078 Mark Lakeman on City Repair

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Is your neighborhood not all it could be? Do people drive too fast? Does it feel lonely and anonymous? Is there no safe place for your kids to play? Mark Lakeman has some ideas for how all of us can transform the communities we live in. Hint: it starts with a potluck! Mark is the co-founder of the non-profit placemaking organization The City Repair Project, and principal of the community architecture and planning firm Communitecture. He is also an urban place-maker, permaculture designer and community design facilitator.

And if you’re on the West Coast of the US, you have a chance to participate in a series of workshops this month. For more information visit marklakeman.net. To find out about events in Los Angeles visit change-making.com.

If you want to leave a question for the Root Simple Podcast please call (213) 537-2591 or send an email to [email protected]. You can subscribe to our podcast in the iTunes store and on Stitcher. The theme music is by Dr. Frankenstein. A downloadable version of this podcast is here.

Mosaic Artist Jeffrey Bale

Jeffrey Bale is one of my gardening heroes and this video is, in my opinion, mandatory viewing. Bale’s artistic medium is the pebble mosaic and he’s taken his craft to levels not seen since the ancients. Bale spends three months every year traveling the world and searching for inspiration for his work. His astonishingly beautiful and insightful blog chronicles his travels and work.

Bale captures what I think is missing in a lot of contemporary art and landscape design, a sense of the transcendent and the search for what philosopher Charles Taylor calls “fullness”. Our gardens and cities could benefit from many more spaces like the labyrinth portrayed in this short mini-doc. Best of all, in the video, Bale demonstrates how he makes his mosaics. Bale has no trade secrets. He wants us all to participate in creating a more beautiful world.

Working Big: A Teacher’s Guide to Environmental Sculpture

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Let me tell you how on-board I am with any children’s DIY project book that begins with pictures of Robert Smithson’s monumental land art.

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Working Big: A Teacher’s Guide to Environmental Sculpture resonates with me due to many childhood trips to the LA County Art Museum at the height of the minimalism art era. Working Big applies some of the art notions of that period to group activities for kids using cardboard, plastic bags and junk. The result is visually striking projects reminiscent of Smithson and the Ant Farm.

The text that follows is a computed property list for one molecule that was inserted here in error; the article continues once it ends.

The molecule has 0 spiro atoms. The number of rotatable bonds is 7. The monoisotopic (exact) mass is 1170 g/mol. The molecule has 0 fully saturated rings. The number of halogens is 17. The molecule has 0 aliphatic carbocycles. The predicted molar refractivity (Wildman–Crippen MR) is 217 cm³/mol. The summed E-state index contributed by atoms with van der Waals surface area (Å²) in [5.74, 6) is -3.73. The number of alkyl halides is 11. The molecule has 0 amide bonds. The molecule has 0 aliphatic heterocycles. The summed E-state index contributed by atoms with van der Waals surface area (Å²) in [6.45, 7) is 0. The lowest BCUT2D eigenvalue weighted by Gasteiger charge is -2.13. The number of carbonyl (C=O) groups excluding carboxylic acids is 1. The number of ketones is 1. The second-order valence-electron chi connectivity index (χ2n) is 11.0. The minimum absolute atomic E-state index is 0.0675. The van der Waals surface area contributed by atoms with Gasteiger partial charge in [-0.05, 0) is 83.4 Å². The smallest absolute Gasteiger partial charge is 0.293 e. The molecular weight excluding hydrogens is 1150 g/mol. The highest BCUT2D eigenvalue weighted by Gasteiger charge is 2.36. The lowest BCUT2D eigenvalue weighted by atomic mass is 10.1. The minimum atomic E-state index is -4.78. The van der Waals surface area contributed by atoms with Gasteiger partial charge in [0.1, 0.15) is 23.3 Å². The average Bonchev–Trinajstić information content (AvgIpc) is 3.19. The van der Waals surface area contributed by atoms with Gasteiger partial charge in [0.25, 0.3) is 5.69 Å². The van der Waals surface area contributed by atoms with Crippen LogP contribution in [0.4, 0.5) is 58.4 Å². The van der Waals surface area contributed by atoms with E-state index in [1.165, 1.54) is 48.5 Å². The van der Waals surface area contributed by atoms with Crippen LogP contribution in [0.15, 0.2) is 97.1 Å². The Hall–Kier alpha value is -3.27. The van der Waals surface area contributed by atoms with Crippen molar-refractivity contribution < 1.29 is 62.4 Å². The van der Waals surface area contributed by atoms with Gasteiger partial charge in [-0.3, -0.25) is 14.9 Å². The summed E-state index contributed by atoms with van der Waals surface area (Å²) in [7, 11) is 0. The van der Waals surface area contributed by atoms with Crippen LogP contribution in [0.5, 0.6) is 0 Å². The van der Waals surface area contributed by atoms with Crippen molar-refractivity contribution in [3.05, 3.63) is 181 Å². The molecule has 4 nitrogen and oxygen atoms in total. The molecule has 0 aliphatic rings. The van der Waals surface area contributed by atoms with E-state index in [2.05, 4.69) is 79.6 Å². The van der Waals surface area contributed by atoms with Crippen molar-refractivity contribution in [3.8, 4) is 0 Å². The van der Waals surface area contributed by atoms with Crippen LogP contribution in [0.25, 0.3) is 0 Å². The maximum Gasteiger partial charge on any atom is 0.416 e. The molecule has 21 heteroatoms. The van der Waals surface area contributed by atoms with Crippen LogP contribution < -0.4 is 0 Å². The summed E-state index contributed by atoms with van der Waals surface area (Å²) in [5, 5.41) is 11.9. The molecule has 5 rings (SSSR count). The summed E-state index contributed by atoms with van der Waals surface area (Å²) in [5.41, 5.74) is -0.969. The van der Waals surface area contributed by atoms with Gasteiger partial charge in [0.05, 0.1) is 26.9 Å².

If only the NIMBYs around the Silver Lake Reservoir would let us do this:

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Damn the nanny state!

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You can download a copy for free, along with a lot of other amazing and outré 1970s publications here.

075 Visionary Architect Glen Howard Small

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Flying House from the Biomorphic Biosphere

Our guest this week is architect Glen Small. If you’re not familiar with his work I’d really recommend taking a look at some of his amazing buildings, drawings and models while you listen to this podcast–you can see them on his blog which is Small at Large and at glenhowardsmallarchitect.com. Glen was one of the founders of the architecture school SCI-Arc and is probably best known for his visionary Biomorphic Biosphere Megastructure, which we talk about during the podcast as well many other projects and buildings such as the Downtown Troposphere and the Green Machine.

Green Machine 1977-1980

Green Machine 1977-1980

He was also the subject of a documentary by his daughter Lucia Small, My Father the Genius. During the conversation we discuss the state of “green” architecture, Small’s large proposals as well as his buildings in Nicaragua and much more.

If you want to leave a question for the Root Simple Podcast please call (213) 537-2591 or send an email to [email protected]. You can subscribe to our podcast in the iTunes store and on Stitcher. The theme music is by Dr. Frankenstein. A downloadable version of this podcast is here.

Take a class with architect Glen Small

Image source: Small at Large

Visionary architect Glen Small doesn’t need a computer. He can take a bunch of scrap paper, cardboard and some glue and make amazing models. He’s also of the last generation of architects who know their way with pen, paper and watercolors.

Small was one of the early proponents of a style of architecture informed by natural forms and environmental concerns. He was one of the founding members of the architectural school SCI-Arc. And I’m hoping to have him on the podcast soon.

If you’re in the Southern California area you have a great opportunity to take an inexpensive, hands-on architectural modeling class with him at Copper Mountain College in Joshua Tree, CA.

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